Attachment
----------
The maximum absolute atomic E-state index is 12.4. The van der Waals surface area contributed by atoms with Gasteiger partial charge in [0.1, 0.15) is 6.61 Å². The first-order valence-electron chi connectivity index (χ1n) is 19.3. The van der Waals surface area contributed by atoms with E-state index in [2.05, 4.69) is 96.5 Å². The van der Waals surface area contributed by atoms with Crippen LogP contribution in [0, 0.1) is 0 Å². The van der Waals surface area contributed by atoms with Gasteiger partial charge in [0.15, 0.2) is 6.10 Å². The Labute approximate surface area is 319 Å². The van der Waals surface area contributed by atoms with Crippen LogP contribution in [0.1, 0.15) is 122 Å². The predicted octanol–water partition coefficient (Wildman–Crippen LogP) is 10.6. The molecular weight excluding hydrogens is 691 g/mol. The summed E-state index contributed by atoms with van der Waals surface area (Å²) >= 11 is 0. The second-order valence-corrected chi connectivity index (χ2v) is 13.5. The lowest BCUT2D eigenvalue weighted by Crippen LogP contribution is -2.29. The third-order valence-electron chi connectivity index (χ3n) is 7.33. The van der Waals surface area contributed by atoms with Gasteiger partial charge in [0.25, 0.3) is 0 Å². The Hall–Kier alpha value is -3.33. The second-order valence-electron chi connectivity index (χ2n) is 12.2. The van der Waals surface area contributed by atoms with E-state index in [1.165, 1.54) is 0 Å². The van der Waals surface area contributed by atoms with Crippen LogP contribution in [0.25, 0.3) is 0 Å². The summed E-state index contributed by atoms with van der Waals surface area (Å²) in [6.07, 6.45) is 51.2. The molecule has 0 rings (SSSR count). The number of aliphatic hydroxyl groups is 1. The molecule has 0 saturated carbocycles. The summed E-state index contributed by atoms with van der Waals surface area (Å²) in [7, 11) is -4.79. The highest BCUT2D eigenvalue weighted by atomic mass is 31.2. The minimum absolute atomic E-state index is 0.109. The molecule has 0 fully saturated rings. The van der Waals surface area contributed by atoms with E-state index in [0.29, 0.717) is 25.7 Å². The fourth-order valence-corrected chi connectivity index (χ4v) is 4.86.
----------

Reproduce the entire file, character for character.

The maximum absolute atomic E-state index is 12.4. The van der Waals surface area contributed by atoms with Gasteiger partial charge in [0.1, 0.15) is 6.61 Å². The first-order valence-electron chi connectivity index (χ1n) is 19.3. The van der Waals surface area contributed by atoms with E-state index in [2.05, 4.69) is 96.5 Å². The van der Waals surface area contributed by atoms with Crippen LogP contribution in [0, 0.1) is 0 Å². The van der Waals surface area contributed by atoms with Gasteiger partial charge in [0.15, 0.2) is 6.10 Å². The Labute approximate surface area is 319 Å². The van der Waals surface area contributed by atoms with Crippen LogP contribution in [0.1, 0.15) is 122 Å². The predicted octanol–water partition coefficient (Wildman–Crippen LogP) is 10.6. The molecular weight excluding hydrogens is 691 g/mol. The summed E-state index contributed by atoms with van der Waals surface area (Å²) >= 11 is 0. The second-order valence-corrected chi connectivity index (χ2v) is 13.5. The lowest BCUT2D eigenvalue weighted by Crippen LogP contribution is -2.29. The third-order valence-electron chi connectivity index (χ3n) is 7.33. The van der Waals surface area contributed by atoms with Gasteiger partial charge in [0.25, 0.3) is 0 Å². The Hall–Kier alpha value is -3.33. The second-order valence-electron chi connectivity index (χ2n) is 12.2. The van der Waals surface area contributed by atoms with E-state index in [1.165, 1.54) is 0 Å². The van der Waals surface area contributed by atoms with Crippen LogP contribution in [0.25, 0.3) is 0 Å². The summed E-state index contributed by atoms with van der Waals surface area (Å²) in [6.07, 6.45) is 51.2. The molecule has 0 rings (SSSR count). The number of aliphatic hydroxyl groups is 1. The molecule has 0 saturated carbocycles. The summed E-state index contributed by atoms with van der Waals surface area (Å²) in [7, 11) is -4.79. The highest BCUT2D eigenvalue weighted by atomic mass is 31.2. The minimum absolute atomic E-state index is 0.109. The molecule has 0 fully saturated rings. The van der Waals surface area contributed by atoms with E-state index in [0.29, 0.717) is 25.7 Å². The fourth-order valence-corrected chi connectivity index (χ4v) is 4.86.